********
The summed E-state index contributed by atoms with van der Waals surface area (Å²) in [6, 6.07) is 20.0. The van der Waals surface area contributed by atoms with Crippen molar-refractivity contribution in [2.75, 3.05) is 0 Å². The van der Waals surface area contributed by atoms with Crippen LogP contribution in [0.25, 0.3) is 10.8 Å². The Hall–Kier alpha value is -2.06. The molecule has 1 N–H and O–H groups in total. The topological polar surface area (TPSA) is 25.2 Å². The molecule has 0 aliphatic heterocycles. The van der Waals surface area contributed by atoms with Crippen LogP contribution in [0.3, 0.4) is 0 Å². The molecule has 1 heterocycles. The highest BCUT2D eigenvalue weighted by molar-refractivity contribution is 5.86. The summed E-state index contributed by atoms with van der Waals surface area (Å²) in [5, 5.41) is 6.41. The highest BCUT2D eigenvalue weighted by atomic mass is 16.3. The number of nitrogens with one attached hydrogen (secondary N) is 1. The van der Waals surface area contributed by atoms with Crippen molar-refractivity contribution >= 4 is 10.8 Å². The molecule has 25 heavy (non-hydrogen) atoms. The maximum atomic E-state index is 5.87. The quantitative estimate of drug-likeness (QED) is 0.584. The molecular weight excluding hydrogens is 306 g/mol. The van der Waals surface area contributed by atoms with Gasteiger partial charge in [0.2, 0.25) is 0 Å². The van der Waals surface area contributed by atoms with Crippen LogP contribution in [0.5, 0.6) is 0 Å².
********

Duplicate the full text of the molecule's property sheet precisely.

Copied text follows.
The summed E-state index contributed by atoms with van der Waals surface area (Å²) in [6, 6.07) is 20.0. The van der Waals surface area contributed by atoms with Crippen molar-refractivity contribution in [2.75, 3.05) is 0 Å². The van der Waals surface area contributed by atoms with Crippen LogP contribution in [0.25, 0.3) is 10.8 Å². The Hall–Kier alpha value is -2.06. The molecule has 1 N–H and O–H groups in total. The topological polar surface area (TPSA) is 25.2 Å². The molecule has 0 aliphatic heterocycles. The van der Waals surface area contributed by atoms with Crippen LogP contribution in [0.3, 0.4) is 0 Å². The molecule has 1 heterocycles. The highest BCUT2D eigenvalue weighted by molar-refractivity contribution is 5.86. The summed E-state index contributed by atoms with van der Waals surface area (Å²) in [5, 5.41) is 6.41. The highest BCUT2D eigenvalue weighted by atomic mass is 16.3. The number of nitrogens with one attached hydrogen (secondary N) is 1. The van der Waals surface area contributed by atoms with Crippen molar-refractivity contribution >= 4 is 10.8 Å². The molecule has 25 heavy (non-hydrogen) atoms. The maximum atomic E-state index is 5.87. The quantitative estimate of drug-likeness (QED) is 0.584. The molecular weight excluding hydrogens is 306 g/mol. The van der Waals surface area contributed by atoms with Gasteiger partial charge in [0.2, 0.25) is 0 Å². The van der Waals surface area contributed by atoms with Crippen LogP contribution in [0.5, 0.6) is 0 Å².